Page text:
I didn’t really think anything of it until March rolled around again, and we were all back home for the run. My eldest sister and I were the only runners (I’m using that term loosely) in our family, so we lined ourselves up with the 10-minute milers and started trucking. My sister had a wristwatch to monitor our pace, and after what felt like a while, I asked her how long it had been. She said 22 minutes, and I remember doing a double-take. Twenty-two minutes? In a row? Me? I was so proud of myself (even though we stopped shortly after to slow down to a brisk walk). We finished the race in just over 46 minutes (not a particularly good time, but I’ll take it), and I realized that I could be a runner. I just needed to push myself to be one.
I can’t lie and say the Shamrock Run changed my life, that now I’m an avid runner, training for the Boston marathon. But when the JP Morgan Corporate Challenge came to Boston in June, I was pumped up and ready for those 3.5 miles. I made myself run the entire time, and by the end, I felt every inch. But the real victory was the next day. See, after the Shamrock Run, I woke up the next morning with tight calves and sore shoulders. Two days following the run (the second day is always the worst for me), I could barely move without pain shooting through some part of my body. Between March and June, I had dusted off my running shoes and spent more time on the treadmill, so the day after the Corporate Challenge, I was in tip-top shape. In fact, two days after, I went for another run! Halfway through that run (which I had dragged my boyfriend on with me), I had the realization that I wasn’t feeling any pain, and all but shouted to my guy about how not-sore I was.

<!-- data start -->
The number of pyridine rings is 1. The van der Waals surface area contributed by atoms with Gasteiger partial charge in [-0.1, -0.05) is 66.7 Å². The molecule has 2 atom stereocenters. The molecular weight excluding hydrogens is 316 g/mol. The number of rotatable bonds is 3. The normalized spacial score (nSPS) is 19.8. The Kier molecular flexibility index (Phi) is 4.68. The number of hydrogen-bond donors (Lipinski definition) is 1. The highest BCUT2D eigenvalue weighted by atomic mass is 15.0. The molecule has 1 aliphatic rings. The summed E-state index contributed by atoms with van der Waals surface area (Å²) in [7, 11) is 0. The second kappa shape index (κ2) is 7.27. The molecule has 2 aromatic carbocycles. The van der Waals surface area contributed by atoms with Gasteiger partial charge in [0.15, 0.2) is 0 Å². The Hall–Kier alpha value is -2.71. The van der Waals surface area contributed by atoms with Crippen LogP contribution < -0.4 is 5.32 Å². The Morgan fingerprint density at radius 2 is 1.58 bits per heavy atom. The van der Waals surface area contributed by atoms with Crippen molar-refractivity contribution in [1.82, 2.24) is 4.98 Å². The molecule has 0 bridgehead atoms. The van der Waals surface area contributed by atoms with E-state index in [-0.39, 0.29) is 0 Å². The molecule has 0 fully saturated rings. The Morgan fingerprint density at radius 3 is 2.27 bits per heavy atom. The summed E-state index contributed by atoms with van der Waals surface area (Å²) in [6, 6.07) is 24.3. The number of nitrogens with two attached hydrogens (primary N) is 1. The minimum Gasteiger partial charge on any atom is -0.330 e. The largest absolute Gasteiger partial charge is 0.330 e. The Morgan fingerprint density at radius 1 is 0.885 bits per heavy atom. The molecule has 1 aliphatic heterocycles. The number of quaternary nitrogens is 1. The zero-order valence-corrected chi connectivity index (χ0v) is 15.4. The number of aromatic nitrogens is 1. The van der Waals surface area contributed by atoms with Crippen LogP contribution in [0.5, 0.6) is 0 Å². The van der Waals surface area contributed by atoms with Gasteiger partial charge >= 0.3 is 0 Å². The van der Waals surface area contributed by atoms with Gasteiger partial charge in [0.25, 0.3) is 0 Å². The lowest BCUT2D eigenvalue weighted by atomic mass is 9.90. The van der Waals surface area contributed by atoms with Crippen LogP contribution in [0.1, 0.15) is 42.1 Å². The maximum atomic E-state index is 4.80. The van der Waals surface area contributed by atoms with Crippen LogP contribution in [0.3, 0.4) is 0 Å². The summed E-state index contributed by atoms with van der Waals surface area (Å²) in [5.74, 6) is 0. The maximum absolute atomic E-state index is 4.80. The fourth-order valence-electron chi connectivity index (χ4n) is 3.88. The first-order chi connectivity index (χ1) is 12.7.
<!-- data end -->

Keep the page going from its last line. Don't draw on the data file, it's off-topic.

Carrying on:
I’ll be the first to admit that I still struggle with it from time to time. Some days I don’t feel like doing anything. On those days, the stationary bike is my best friend. Most of the time, I have to push myself to get on the treadmill. But once I’m on, my nerves are gone. I’m finding it’s more of a mental battle I face as a runner, but knowing that I actually can run for more than 20 consecutive minutes is what pushes me through that early workout slump.
These days, when I see runners around my neighborhood, I look at them with awe, instead of disdain. I wouldn’t call myself a “runner” yet (and who knows if I’ll live up to that admirable label), but I’m getting there. And I’m realizing that while the journey is half the fun, nothing beats the feeling you have when you cross the finish line. —Brigid McCarthy